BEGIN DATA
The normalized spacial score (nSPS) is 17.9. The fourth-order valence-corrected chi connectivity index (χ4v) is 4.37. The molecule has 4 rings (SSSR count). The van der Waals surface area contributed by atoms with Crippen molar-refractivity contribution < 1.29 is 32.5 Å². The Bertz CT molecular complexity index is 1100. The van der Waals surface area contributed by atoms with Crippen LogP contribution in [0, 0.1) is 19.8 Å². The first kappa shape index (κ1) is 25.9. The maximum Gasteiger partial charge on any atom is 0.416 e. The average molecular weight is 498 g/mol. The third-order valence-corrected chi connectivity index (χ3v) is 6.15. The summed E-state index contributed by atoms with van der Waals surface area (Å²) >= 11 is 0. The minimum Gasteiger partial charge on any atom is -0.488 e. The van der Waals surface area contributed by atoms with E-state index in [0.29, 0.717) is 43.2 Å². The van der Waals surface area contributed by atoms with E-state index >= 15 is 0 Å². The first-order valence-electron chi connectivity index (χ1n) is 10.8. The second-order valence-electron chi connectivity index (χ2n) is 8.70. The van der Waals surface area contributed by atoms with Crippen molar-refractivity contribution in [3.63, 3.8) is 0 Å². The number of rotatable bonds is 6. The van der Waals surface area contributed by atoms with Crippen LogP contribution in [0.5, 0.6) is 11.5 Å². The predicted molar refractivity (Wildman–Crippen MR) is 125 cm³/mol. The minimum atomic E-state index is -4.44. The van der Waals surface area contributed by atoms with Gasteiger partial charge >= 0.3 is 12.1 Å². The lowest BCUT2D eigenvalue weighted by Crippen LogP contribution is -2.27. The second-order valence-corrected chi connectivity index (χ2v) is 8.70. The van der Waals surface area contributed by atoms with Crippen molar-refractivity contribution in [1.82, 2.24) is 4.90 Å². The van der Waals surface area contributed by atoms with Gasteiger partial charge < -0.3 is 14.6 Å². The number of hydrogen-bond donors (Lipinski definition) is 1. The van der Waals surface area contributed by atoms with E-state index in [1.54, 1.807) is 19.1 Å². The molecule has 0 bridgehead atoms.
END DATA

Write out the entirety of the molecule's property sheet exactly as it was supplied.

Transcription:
The normalized spacial score (nSPS) is 17.9. The fourth-order valence-corrected chi connectivity index (χ4v) is 4.37. The molecule has 4 rings (SSSR count). The van der Waals surface area contributed by atoms with Crippen molar-refractivity contribution < 1.29 is 32.5 Å². The Bertz CT molecular complexity index is 1100. The van der Waals surface area contributed by atoms with Crippen LogP contribution in [0, 0.1) is 19.8 Å². The first kappa shape index (κ1) is 25.9. The maximum Gasteiger partial charge on any atom is 0.416 e. The average molecular weight is 498 g/mol. The third-order valence-corrected chi connectivity index (χ3v) is 6.15. The summed E-state index contributed by atoms with van der Waals surface area (Å²) >= 11 is 0. The minimum Gasteiger partial charge on any atom is -0.488 e. The van der Waals surface area contributed by atoms with E-state index in [0.29, 0.717) is 43.2 Å². The van der Waals surface area contributed by atoms with E-state index >= 15 is 0 Å². The first-order valence-electron chi connectivity index (χ1n) is 10.8. The second-order valence-electron chi connectivity index (χ2n) is 8.70. The van der Waals surface area contributed by atoms with Crippen molar-refractivity contribution in [3.63, 3.8) is 0 Å². The number of rotatable bonds is 6. The van der Waals surface area contributed by atoms with Crippen LogP contribution in [0.5, 0.6) is 11.5 Å². The predicted molar refractivity (Wildman–Crippen MR) is 125 cm³/mol. The minimum atomic E-state index is -4.44. The van der Waals surface area contributed by atoms with Gasteiger partial charge >= 0.3 is 12.1 Å². The lowest BCUT2D eigenvalue weighted by Crippen LogP contribution is -2.27. The second-order valence-corrected chi connectivity index (χ2v) is 8.70. The van der Waals surface area contributed by atoms with Crippen molar-refractivity contribution in [1.82, 2.24) is 4.90 Å². The van der Waals surface area contributed by atoms with Gasteiger partial charge < -0.3 is 14.6 Å². The number of hydrogen-bond donors (Lipinski definition) is 1. The van der Waals surface area contributed by atoms with E-state index in [1.54, 1.807) is 19.1 Å². The molecule has 0 bridgehead atoms.